Where Your Shops Part to Labor Ratio Needs to Be
In this quick video tip industry superstar Jim Murphy shares the importance of maintaining a balance with your parts-to-labor ratio.
Jim Murphy heads up Elite Pro Service, a peer group made up of 90 of the industry’s top shop owners. To learn more about this caring community, visit https://elitepeergroup.com/
Hi, I’m Bob Cooper, President Etworldwide. Thanks so much for joining us today. Today, I’m actually with Jim Murphy, a longtime dear friend of mine that actually heads up our pro service, which is a peer group of 90 of the top shops in America. And we’re actually in Scottsdale, Arizona, today for our 2020 conference. And Jim, you were talking to me a little bit earlier about a tip with a ratio. And I absolutely loved what you said and I thought our audience would love to hear it, too.
Sure. Sharing it with our audience. I’ll be happy to, Bob. Great. So, guys, you know, one of the things that is not paid attention to very often is a parts-to-labor ratio. And it’s insignificant even with the guys that I coach many times. But here’s the importance about this is that by really looking at that ratio, you want to keep a balance of looking at what you’re selling. And from parts of the labor, any time that you sell an hour of labor parts, just come along with it. So really paying attention to how you sell the labor and how much of it you sell compared to your parts is extremely important. So we want to keep a ratio that’s at least 1 to 1 parts dollars to labor dollars or less. Extremely important to watch because again, a lot of the influence will come from not selling diagnosis, Right? Not selling electrical work. Right. Those types of things will have a negative influence and you’ll be too high in your parts of the labor ratio. So you really want to pay attention to that.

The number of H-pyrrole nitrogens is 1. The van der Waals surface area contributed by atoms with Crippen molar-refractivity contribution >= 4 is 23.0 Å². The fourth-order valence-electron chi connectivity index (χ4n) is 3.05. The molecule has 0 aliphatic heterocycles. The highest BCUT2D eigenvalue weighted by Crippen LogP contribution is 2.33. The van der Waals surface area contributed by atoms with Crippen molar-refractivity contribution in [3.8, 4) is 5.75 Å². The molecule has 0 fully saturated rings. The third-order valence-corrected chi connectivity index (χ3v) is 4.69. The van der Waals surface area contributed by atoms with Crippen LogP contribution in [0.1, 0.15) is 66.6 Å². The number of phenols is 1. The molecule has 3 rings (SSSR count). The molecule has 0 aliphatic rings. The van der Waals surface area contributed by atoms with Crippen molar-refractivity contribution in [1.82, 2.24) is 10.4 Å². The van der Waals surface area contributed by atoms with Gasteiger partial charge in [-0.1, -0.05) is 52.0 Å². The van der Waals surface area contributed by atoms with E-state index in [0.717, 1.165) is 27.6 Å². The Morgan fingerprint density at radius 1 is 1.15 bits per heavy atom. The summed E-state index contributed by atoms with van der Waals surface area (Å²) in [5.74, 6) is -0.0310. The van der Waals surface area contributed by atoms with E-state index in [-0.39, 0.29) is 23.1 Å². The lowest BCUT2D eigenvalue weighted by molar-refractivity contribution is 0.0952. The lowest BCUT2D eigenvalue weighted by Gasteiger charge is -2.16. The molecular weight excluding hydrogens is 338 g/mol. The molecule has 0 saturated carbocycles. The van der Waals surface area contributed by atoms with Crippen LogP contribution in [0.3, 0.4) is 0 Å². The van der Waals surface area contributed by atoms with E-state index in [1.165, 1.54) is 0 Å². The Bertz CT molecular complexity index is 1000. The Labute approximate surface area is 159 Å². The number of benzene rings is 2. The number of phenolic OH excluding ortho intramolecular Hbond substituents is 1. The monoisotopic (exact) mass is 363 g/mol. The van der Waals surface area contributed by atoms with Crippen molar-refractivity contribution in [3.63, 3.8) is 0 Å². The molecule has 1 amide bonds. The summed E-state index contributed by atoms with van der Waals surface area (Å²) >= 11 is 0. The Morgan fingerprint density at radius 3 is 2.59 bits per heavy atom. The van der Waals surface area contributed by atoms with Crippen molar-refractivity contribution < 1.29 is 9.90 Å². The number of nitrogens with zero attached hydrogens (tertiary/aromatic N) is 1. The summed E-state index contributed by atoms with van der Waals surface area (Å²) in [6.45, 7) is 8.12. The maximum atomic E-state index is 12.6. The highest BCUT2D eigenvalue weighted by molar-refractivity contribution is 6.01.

There you go. You just heard a great tip from a fellow that really understands the business, works with 90 of the top shop owners in America. Take it, put it to use. You’re going to love the results that you see. Jim, thanks again for that.
All right. Thank you for joining us today.